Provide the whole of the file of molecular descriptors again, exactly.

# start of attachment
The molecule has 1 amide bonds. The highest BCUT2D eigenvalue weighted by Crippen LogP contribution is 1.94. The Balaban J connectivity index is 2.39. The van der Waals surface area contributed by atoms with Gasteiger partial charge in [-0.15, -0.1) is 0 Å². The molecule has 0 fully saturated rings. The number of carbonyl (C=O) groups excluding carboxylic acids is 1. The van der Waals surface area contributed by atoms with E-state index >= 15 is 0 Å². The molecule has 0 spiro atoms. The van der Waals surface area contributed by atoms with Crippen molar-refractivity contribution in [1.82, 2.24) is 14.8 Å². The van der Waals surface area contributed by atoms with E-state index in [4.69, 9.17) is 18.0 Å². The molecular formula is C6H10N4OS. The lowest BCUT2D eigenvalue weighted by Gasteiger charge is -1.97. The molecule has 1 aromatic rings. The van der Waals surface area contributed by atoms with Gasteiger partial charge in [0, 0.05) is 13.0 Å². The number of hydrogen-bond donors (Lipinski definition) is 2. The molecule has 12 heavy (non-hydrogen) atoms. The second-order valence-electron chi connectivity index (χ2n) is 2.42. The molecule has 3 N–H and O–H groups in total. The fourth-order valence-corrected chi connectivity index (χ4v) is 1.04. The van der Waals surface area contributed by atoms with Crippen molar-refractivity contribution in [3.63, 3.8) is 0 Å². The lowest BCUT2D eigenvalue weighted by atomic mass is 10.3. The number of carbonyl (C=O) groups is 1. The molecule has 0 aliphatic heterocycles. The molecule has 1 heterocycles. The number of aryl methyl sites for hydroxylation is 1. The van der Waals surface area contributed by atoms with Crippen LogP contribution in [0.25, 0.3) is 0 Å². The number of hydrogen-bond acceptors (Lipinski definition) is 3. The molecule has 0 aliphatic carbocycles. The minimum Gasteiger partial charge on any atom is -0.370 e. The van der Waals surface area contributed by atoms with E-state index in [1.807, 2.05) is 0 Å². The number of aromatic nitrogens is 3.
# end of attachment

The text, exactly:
The molecule has 1 amide bonds. The highest BCUT2D eigenvalue weighted by Crippen LogP contribution is 1.94. The Balaban J connectivity index is 2.39. The van der Waals surface area contributed by atoms with Gasteiger partial charge in [-0.15, -0.1) is 0 Å². The molecule has 0 fully saturated rings. The number of carbonyl (C=O) groups excluding carboxylic acids is 1. The van der Waals surface area contributed by atoms with E-state index >= 15 is 0 Å². The molecule has 0 spiro atoms. The van der Waals surface area contributed by atoms with Crippen molar-refractivity contribution in [1.82, 2.24) is 14.8 Å². The van der Waals surface area contributed by atoms with E-state index in [4.69, 9.17) is 18.0 Å². The molecular formula is C6H10N4OS. The lowest BCUT2D eigenvalue weighted by Gasteiger charge is -1.97. The molecule has 1 aromatic rings. The van der Waals surface area contributed by atoms with Gasteiger partial charge in [0, 0.05) is 13.0 Å². The number of hydrogen-bond donors (Lipinski definition) is 2. The molecule has 12 heavy (non-hydrogen) atoms. The second-order valence-electron chi connectivity index (χ2n) is 2.42. The molecule has 3 N–H and O–H groups in total. The fourth-order valence-corrected chi connectivity index (χ4v) is 1.04. The van der Waals surface area contributed by atoms with Crippen molar-refractivity contribution in [3.63, 3.8) is 0 Å². The lowest BCUT2D eigenvalue weighted by atomic mass is 10.3. The number of carbonyl (C=O) groups is 1. The molecule has 0 aliphatic heterocycles. The molecule has 1 heterocycles. The number of aryl methyl sites for hydroxylation is 1. The van der Waals surface area contributed by atoms with Crippen LogP contribution in [0.25, 0.3) is 0 Å². The number of hydrogen-bond acceptors (Lipinski definition) is 3. The molecule has 0 aliphatic carbocycles. The minimum Gasteiger partial charge on any atom is -0.370 e. The van der Waals surface area contributed by atoms with E-state index in [1.807, 2.05) is 0 Å². The number of aromatic nitrogens is 3.